For years, I’ve been asked what it is like to be a solar homeowner: Do you have to change your habits? Do you have power at night? Do you have power after a storm? The answers are simple: No. Yes. Yes.
In July 2015, we installed a solar system on the roof of our Miami home. Through net-metering, our FPL bill is a constant $9 and change per month, so our investment should be paid off after about six years. Realtors calculate an average $15,000 premium for the sale of a solar house. We recently installed a battery storage system, so when a storm hits, we’ll be able to power our house on sunshine during a grid outage. All from silent, non-toxic power.
Rooftop solar installation prices have plummeted in the last decade and now, thanks to Solar United Neighbors co-ops, the savings are greater and homeowners receive free, unbiased support throughout the entire process.
For my money, the two best investments a homeowner can make are solar panels and an electric vehicle. When you go solar and buy an electric vehicle, charging is on the house. Really!
The students should be charged the same as the parents and others. They knowingly participated in these scams.
Old scam, new day
Regarding recent reports about folks with significant economic clout using their money to get their children into elite colleges: I am shocked. Shocked! Variations of this never happened in the good old days.
I just read the compelling March 13 article “Actress Selma Blair becomes the face of multiple sclerosis.” She is brave in facing her unfortunate MS diagnosis.
However, the article about a safe butt lift should not have appeared next to the Blair article. It would have been much more appropriate on the “back page.”
Re the March 11 online story “Environmentalists oppose passage of this Florida fracking ban. There’s a good reason:” Of course, environmentalists oppose it. It is clearly excluding the ban that will be used here. People of power hide behind the words “Florida fracking ban.” No, it is not a fracking ban if you exclude a form of fracking. Stop with the loopholes. Our representatives need to listen.
We already produce enough oil for our energy demands. There is no reason to put expansion over clean water and public health. Is oil more important than humanity’s wellbeing? The answer is No.
Jennifer Perez, Hialeah
Judge’s bad call
When Judge Nushin Sayfie was sentencing a South Florida teen for setting fire to a caged cat, did she ignore all the red flags? Every aspect of the teen’s behavior in this incident was abnormal and dangerous.
Setting fire to a helpless caged animal and popping open a drink to leisurely watch the animal suffer in agony — then feeding the animal’s remains to his dogs — are behaviors that researchers have concluded are the seeds of future aggressive criminal behavior and serial killers. In addition, this teen showed no empathy.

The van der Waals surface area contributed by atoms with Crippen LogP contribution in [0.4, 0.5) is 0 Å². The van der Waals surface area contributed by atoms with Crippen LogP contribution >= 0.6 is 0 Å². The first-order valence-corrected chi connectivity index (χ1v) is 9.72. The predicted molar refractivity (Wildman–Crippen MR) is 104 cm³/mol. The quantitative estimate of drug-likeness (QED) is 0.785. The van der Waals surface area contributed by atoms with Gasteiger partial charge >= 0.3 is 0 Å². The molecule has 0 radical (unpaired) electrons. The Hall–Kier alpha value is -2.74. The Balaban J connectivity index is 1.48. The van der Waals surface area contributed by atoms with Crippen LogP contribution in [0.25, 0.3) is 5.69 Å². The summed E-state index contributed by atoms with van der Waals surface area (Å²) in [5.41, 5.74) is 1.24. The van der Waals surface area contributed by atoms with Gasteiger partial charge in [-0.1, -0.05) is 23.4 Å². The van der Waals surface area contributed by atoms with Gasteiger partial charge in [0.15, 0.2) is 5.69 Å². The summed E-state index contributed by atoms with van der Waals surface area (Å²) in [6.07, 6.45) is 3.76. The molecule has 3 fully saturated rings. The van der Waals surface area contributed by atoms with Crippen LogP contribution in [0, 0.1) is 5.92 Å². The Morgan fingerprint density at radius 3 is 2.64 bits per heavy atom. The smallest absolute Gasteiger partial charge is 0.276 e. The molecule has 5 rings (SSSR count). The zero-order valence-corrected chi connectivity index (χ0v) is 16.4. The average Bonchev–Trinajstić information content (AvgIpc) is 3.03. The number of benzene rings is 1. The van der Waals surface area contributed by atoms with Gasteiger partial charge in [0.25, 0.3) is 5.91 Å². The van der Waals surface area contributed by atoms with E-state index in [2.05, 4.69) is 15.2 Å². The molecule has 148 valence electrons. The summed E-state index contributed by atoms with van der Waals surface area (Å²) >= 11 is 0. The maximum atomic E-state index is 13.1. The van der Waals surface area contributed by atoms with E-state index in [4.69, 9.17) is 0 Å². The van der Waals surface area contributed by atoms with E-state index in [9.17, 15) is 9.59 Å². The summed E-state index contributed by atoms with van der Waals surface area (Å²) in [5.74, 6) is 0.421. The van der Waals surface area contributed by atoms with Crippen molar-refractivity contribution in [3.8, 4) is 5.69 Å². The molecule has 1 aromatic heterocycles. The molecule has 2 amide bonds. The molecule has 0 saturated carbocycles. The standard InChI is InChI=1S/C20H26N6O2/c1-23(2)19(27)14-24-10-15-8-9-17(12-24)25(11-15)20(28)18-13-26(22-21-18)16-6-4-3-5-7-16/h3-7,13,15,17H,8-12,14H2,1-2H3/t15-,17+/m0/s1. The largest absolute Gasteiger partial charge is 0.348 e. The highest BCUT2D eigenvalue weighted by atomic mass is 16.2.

The behaviors he exhibited usually begin in young individuals and can progressively morph into violence against people. The judge should have sentenced this teen to the maximum punishment and set an example for others.
Instead, Sayfie gave him a “get out of jail free” card, sending a message to others like him that animal abuse carries minimal consequences.
Remember Judge Nushin Sayfie at election time.
Debra E. Hine,
The Jeffrey Epstein case has confirmed that money has its privileges.
Who is the judge who signed off on the sentencing deal that Epstein received?
That judge needs to be taken to task.
Do not let this story die.
Oust the threat
If Sen. Marco Rubio wants to be the next president of the United States, he needs to start his platform this way: All Cuban and Russian military need to leave Venezuela immediately!
Leonard Pitts ridicules Fox as a right-wing political propaganda instrument. That's exactly what he does in the majority of his articles on behalf of the opposition party.
Mario Norman, Hialeah
Keep it clean
Re the Feb. 23 story “Keep your dirty wipes out of our pristine pipes, sewer czars plead:” The experiment Miami-Dade Water and Sewer Department suggests does not accurately illustrate how toilet paper and flushable wipes break down in wastewater treatment systems.
Flushable wipes, unlike baby wipes and disinfectant wipes, are manufactured with wood pulp fibers, like toilet paper, and are engineered to lose strength in wastewater treatment systems. We have developed a series of Flushability Assessment Tests, with input from wastewater experts, that wipes must pass before they can be labeled flushable.
Our industry understands consumer education is key to this issue and has taken significant steps to ensure flushable wipes are safe and non-flushable items are not flushed.
As part of our industry’s commitment to helping consumers reduce the impacts on their wastewater systems, we have developed labeling guidelines that require non-flushable wipes to display the “Do Not Flush” symbol prominently on packaging. We ask consumers to check the label before flushing any item.
Dave Rousse, president,
Association of the Nonwoven Fabrics Industry,
Having lived for more than 16 years at The Grand condominium, a once iconic building in downtown Miami, I am appalled at our leaders for allowing Airbnb in the city. Many residents have lived here since The Grand was built in 1984.
Because of the way the condo documents were written, the association can’t amend them unless at least two-thirds of the owners vote to not allow Airbnb. Many owners have decided to move out and rent their units, earning twice what they pay for their mortgages, and cashing in on the Airbnb craze.
Those who suffer are the owners who stay, enduring loud music and partying at all hours of the night. This has seriously reduced the value of what was once a great place to live.
When will the city’s leaders address these issues like Miami Beach and Coral Gables have done for their owners and residents?